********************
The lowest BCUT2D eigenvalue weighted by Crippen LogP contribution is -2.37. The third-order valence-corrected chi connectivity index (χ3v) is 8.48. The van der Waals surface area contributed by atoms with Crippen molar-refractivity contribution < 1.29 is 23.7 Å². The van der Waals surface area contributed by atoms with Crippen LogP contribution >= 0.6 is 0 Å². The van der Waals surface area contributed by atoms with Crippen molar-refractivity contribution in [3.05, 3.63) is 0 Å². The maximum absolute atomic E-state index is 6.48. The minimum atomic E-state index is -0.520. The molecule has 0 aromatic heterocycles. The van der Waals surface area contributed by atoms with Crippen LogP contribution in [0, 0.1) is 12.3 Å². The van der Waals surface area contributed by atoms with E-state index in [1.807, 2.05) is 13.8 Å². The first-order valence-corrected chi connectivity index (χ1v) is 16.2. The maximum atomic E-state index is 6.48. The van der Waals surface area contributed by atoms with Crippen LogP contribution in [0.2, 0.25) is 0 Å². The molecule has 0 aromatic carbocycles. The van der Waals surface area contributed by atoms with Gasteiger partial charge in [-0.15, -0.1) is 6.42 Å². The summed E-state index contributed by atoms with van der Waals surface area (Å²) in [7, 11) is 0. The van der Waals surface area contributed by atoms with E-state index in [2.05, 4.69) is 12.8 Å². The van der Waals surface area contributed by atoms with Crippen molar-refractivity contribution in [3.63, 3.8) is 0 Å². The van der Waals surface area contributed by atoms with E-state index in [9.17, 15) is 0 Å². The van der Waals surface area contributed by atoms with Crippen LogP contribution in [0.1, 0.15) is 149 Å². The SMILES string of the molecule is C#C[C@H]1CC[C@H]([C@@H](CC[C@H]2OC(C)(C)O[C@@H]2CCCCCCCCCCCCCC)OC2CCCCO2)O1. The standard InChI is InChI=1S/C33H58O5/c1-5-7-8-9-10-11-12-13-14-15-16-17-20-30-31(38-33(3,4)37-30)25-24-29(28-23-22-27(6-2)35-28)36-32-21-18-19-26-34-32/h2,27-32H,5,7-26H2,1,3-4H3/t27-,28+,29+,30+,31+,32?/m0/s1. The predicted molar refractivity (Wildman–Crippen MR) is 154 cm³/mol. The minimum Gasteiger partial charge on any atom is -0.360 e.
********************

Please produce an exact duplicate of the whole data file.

The lowest BCUT2D eigenvalue weighted by Crippen LogP contribution is -2.37. The third-order valence-corrected chi connectivity index (χ3v) is 8.48. The van der Waals surface area contributed by atoms with Crippen molar-refractivity contribution < 1.29 is 23.7 Å². The van der Waals surface area contributed by atoms with Crippen LogP contribution >= 0.6 is 0 Å². The van der Waals surface area contributed by atoms with Crippen molar-refractivity contribution in [3.05, 3.63) is 0 Å². The maximum absolute atomic E-state index is 6.48. The minimum atomic E-state index is -0.520. The molecule has 0 aromatic heterocycles. The van der Waals surface area contributed by atoms with Crippen LogP contribution in [0, 0.1) is 12.3 Å². The van der Waals surface area contributed by atoms with E-state index in [1.807, 2.05) is 13.8 Å². The first-order valence-corrected chi connectivity index (χ1v) is 16.2. The maximum atomic E-state index is 6.48. The van der Waals surface area contributed by atoms with Crippen LogP contribution in [0.2, 0.25) is 0 Å². The molecule has 0 aromatic carbocycles. The van der Waals surface area contributed by atoms with Gasteiger partial charge in [-0.15, -0.1) is 6.42 Å². The summed E-state index contributed by atoms with van der Waals surface area (Å²) in [7, 11) is 0. The van der Waals surface area contributed by atoms with E-state index in [2.05, 4.69) is 12.8 Å². The van der Waals surface area contributed by atoms with Crippen molar-refractivity contribution in [3.63, 3.8) is 0 Å². The van der Waals surface area contributed by atoms with E-state index in [9.17, 15) is 0 Å². The van der Waals surface area contributed by atoms with Crippen LogP contribution in [0.1, 0.15) is 149 Å². The SMILES string of the molecule is C#C[C@H]1CC[C@H]([C@@H](CC[C@H]2OC(C)(C)O[C@@H]2CCCCCCCCCCCCCC)OC2CCCCO2)O1. The standard InChI is InChI=1S/C33H58O5/c1-5-7-8-9-10-11-12-13-14-15-16-17-20-30-31(38-33(3,4)37-30)25-24-29(28-23-22-27(6-2)35-28)36-32-21-18-19-26-34-32/h2,27-32H,5,7-26H2,1,3-4H3/t27-,28+,29+,30+,31+,32?/m0/s1. The predicted molar refractivity (Wildman–Crippen MR) is 154 cm³/mol. The minimum Gasteiger partial charge on any atom is -0.360 e.